The purposeful mentorship Toller seeks to find in his relationship with Mary’s husband, and then with Mary, provide the shape and motivation necessary to act on his rising discontent with a 250th anniversary reconsecration of his church, planned by the pastor of a successful nearby megachurch and bankrolled by a local paper industry magnate who’s business is one of the top polluters in the country.
As the man who literally wrote the book on slow, spiritual cinema in his 1972 study Transcendental Style in Film, Schrader’s camera, like that of his cinematic icons Yasujiro Ozu and Robert Bresson, is still, precise, and patient.
Internal suffering and repressed hopelessness is not the easiest sentiment to externalize in a way that cinema, a medium so contingent upon visual expression, demands. And yet Schrader achieves just that, his camera patiently waiting at a distance as Toller, clearly defined in sunlight and shadow, descends into his routine. The camera remains in its patient place, occasionally coming a bit closer to reveal Toller’s sallow, impassive face, ss the story that Toller commits to in his head and on paper slowly fracture from the reality the audience sees play out on screen.
Broken only by brief respites of liberating physical activity and ecstatic, delirious connection, the style matches the seeming inevitability of Toller’s life: fixed, inescapable, an attempt at blankness that is a feeble mask for a profound, roiling inner discontent.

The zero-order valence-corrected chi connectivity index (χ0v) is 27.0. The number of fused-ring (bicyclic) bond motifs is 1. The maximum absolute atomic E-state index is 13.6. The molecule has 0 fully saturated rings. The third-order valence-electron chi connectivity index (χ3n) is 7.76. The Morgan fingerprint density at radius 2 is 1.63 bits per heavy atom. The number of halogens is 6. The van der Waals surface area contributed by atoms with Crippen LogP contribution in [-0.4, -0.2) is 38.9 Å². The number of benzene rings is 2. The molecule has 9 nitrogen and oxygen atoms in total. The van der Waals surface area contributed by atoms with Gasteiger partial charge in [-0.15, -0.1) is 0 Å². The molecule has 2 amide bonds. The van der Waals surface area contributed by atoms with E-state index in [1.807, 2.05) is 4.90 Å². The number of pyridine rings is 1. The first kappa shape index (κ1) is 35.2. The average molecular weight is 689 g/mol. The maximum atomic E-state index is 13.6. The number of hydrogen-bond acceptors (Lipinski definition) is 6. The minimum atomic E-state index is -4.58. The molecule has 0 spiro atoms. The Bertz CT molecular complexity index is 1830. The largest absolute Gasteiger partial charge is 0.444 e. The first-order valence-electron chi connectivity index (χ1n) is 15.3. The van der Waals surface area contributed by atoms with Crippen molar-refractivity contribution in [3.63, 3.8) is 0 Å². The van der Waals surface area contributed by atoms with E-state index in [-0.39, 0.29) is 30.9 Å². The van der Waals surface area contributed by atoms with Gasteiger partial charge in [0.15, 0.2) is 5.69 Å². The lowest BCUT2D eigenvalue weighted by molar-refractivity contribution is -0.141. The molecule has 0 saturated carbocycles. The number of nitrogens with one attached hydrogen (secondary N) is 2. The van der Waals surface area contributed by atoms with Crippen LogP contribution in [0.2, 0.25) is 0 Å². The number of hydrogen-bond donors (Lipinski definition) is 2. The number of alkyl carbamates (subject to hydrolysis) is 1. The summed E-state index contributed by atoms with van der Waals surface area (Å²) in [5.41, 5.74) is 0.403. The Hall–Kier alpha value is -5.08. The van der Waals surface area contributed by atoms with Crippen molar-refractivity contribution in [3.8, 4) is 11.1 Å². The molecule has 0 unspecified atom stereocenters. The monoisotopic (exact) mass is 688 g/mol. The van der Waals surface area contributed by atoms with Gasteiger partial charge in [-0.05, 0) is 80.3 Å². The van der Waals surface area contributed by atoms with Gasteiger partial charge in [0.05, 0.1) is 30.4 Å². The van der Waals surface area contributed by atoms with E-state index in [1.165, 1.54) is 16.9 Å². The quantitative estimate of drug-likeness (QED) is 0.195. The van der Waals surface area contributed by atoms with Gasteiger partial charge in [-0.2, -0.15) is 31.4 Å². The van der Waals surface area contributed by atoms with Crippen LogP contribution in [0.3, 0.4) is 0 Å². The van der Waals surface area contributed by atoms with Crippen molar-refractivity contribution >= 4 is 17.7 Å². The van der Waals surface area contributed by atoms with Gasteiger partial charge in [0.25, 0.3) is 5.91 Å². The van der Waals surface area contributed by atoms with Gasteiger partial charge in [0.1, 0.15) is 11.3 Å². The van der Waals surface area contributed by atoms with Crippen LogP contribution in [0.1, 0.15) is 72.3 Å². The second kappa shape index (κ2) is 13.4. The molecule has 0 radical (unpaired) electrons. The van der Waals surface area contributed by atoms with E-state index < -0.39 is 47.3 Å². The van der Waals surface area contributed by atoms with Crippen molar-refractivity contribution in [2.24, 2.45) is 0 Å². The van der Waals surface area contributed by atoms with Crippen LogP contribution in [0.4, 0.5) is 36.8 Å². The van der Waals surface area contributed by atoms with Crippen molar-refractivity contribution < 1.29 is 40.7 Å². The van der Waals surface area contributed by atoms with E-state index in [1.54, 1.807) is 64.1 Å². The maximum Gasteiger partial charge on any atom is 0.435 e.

If Schrader’s admiration for the austere, reverential, bare-bones aesthetics of Ozu and Bresson are felt in every frame of First Reformed, so too is his decades-long filmic exploration of violent alienation, epitomized by his 1976 screenplay for Martin Scorcese’s Taxi Driver.
There’s more than a little Travis Bickle in Toller’s long-suffering man of God. The two share a similar disgust of other people for their venality, materialism, and exploitative lust for profit and please pleasure. Spurned by the world around them, they turn inwards, inconsolably, delusionaly, fantasizing about a connection with an impossibly pure idealized figure who will help relieve them of their loneliness.
Violence, they believe, is the only outlet for their righteous indignation, the only catalyst for some kind of spiritual redemption for themselves and the sinful world around them.
Here is the heart of despair, that angry aloneness that decays Toller without him even noticing, notwithstanding his fervid attempts to know himself through writing, prayer, and faith. But also the edge of a delusional, naïve hope: that he is the savior, that he has found the one, simple solution to his and the world’s problems.
By the end of the movie, Toller finds himself at the furthest reaches of hope and despair, no bridge possible between the two.
The two contradictory truths tear him asunder, completely divorcing him from the mundane groundedness of everything he hoped to achieve through his journal, leaving him in the unsteady, delirious hands of fantasy.
Click on the audio player below to listen to a recent discussion of First Reformed on WNHH's "Deep Focus" program.